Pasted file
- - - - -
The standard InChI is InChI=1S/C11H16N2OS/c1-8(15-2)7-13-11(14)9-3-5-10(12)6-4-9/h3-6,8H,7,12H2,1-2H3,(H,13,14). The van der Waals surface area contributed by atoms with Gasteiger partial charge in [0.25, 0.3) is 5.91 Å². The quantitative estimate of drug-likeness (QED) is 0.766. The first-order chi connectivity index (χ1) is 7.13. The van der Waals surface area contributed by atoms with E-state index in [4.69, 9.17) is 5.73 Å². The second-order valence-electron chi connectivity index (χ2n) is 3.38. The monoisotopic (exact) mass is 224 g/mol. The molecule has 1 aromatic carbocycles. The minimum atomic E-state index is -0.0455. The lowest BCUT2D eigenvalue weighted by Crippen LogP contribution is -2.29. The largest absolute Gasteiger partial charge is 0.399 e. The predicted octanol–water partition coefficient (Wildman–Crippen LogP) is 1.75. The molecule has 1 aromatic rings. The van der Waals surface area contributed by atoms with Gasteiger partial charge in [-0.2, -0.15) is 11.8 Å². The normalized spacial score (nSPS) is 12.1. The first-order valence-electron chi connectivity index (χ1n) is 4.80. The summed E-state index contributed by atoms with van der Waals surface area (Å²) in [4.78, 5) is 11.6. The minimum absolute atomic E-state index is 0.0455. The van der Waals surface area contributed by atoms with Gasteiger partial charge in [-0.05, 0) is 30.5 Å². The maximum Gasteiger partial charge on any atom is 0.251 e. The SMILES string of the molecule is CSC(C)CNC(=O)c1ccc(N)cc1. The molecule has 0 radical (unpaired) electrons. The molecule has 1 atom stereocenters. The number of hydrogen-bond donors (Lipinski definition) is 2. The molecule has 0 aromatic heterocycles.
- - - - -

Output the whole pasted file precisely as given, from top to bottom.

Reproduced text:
The standard InChI is InChI=1S/C11H16N2OS/c1-8(15-2)7-13-11(14)9-3-5-10(12)6-4-9/h3-6,8H,7,12H2,1-2H3,(H,13,14). The van der Waals surface area contributed by atoms with Gasteiger partial charge in [0.25, 0.3) is 5.91 Å². The quantitative estimate of drug-likeness (QED) is 0.766. The first-order chi connectivity index (χ1) is 7.13. The van der Waals surface area contributed by atoms with E-state index in [4.69, 9.17) is 5.73 Å². The second-order valence-electron chi connectivity index (χ2n) is 3.38. The monoisotopic (exact) mass is 224 g/mol. The molecule has 1 aromatic carbocycles. The minimum atomic E-state index is -0.0455. The lowest BCUT2D eigenvalue weighted by Crippen LogP contribution is -2.29. The largest absolute Gasteiger partial charge is 0.399 e. The predicted octanol–water partition coefficient (Wildman–Crippen LogP) is 1.75. The molecule has 1 aromatic rings. The van der Waals surface area contributed by atoms with Gasteiger partial charge in [-0.2, -0.15) is 11.8 Å². The normalized spacial score (nSPS) is 12.1. The first-order valence-electron chi connectivity index (χ1n) is 4.80. The summed E-state index contributed by atoms with van der Waals surface area (Å²) in [4.78, 5) is 11.6. The minimum absolute atomic E-state index is 0.0455. The van der Waals surface area contributed by atoms with Gasteiger partial charge in [-0.05, 0) is 30.5 Å². The maximum Gasteiger partial charge on any atom is 0.251 e. The SMILES string of the molecule is CSC(C)CNC(=O)c1ccc(N)cc1. The molecule has 0 radical (unpaired) electrons. The molecule has 1 atom stereocenters. The number of hydrogen-bond donors (Lipinski definition) is 2. The molecule has 0 aromatic heterocycles.